It would be still more odd for a public officer to issue a written order to an accused person in his custody to “attend and produce” a document.
Secondly, if Section 91 of Crpc is so construed as to include an accused person, such a construction is likely to lead to grave hardship for the accused and make investigation unfair to him.
Moreover, the section if construed so widely would be violative of Article 20(3) of the Constitution which embodies the principle of protection against compulsion of self-incrimination. For, that article has been construed to mean that an accused person cannot be compelled to disclose document which are incriminating and based on his knowledge.
Scope of Section 91
The language of Section 91 of Crpc is very wide. If it were to be taken literally, it might appear that anything whatever which is capable of being produced i.e., anything tangible and movable, might be ordered to be produced if the Court chose to consider its production necessary or desirable for the purposes of any proceeding before it.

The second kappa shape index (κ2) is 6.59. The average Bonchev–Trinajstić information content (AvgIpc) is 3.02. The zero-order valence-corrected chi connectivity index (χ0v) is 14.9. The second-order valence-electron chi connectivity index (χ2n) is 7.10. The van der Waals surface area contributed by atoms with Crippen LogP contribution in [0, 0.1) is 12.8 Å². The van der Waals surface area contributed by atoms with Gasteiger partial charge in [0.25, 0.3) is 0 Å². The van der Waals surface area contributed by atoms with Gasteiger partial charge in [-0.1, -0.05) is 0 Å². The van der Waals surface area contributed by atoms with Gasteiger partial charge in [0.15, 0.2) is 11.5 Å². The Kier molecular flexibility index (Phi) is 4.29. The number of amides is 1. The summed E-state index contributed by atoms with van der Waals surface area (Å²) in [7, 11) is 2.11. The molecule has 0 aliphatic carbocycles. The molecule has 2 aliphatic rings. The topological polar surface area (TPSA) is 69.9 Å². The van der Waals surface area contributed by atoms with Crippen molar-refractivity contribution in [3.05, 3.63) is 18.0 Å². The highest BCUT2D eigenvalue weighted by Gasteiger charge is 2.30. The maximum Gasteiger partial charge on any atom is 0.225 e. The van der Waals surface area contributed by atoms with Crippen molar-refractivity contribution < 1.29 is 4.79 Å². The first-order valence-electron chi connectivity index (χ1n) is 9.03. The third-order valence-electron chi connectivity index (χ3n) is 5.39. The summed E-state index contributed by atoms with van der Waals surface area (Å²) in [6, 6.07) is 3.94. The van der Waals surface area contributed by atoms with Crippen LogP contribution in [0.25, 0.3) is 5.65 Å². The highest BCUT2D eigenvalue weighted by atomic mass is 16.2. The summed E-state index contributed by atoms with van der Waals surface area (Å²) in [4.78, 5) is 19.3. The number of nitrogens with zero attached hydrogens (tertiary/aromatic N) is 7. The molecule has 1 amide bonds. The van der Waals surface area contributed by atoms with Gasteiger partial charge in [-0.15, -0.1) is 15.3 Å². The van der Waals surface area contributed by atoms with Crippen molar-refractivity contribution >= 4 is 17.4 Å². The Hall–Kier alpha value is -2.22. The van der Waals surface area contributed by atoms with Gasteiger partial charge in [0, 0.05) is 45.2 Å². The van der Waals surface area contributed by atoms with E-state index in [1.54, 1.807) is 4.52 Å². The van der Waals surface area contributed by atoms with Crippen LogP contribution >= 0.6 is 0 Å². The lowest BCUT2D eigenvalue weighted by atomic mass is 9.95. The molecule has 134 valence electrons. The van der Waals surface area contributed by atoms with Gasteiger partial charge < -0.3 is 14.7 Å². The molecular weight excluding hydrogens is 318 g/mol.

But no such absolute discretion can be contemplated. It has been held that the magistrate does not have power to order production of money by way of converting it into a draft.
But it can summon production of documents for inquiry.The Court’s discretion must be exercised judicially.
The word “thing” referred to in the section is a physical object or material and does not refer to an abstract thing. It cannot be said that issuing of summons to a person for the purpose of taking his specimen signature or handwriting is for the production of any document or a thing within the meaning of Section 91 of Criminal Procedure Code..
It has been held that the Court has inherent jurisdiction to call upon a person present in the court to produce a document which is in his possession at the time, and it is in such cases unnecessary to insist on the strict compliance with the conditions of Section 91.
The Supreme Court has clarified that case diary is a document under “Section 91 of Crpc” and that it can be summoned by the court.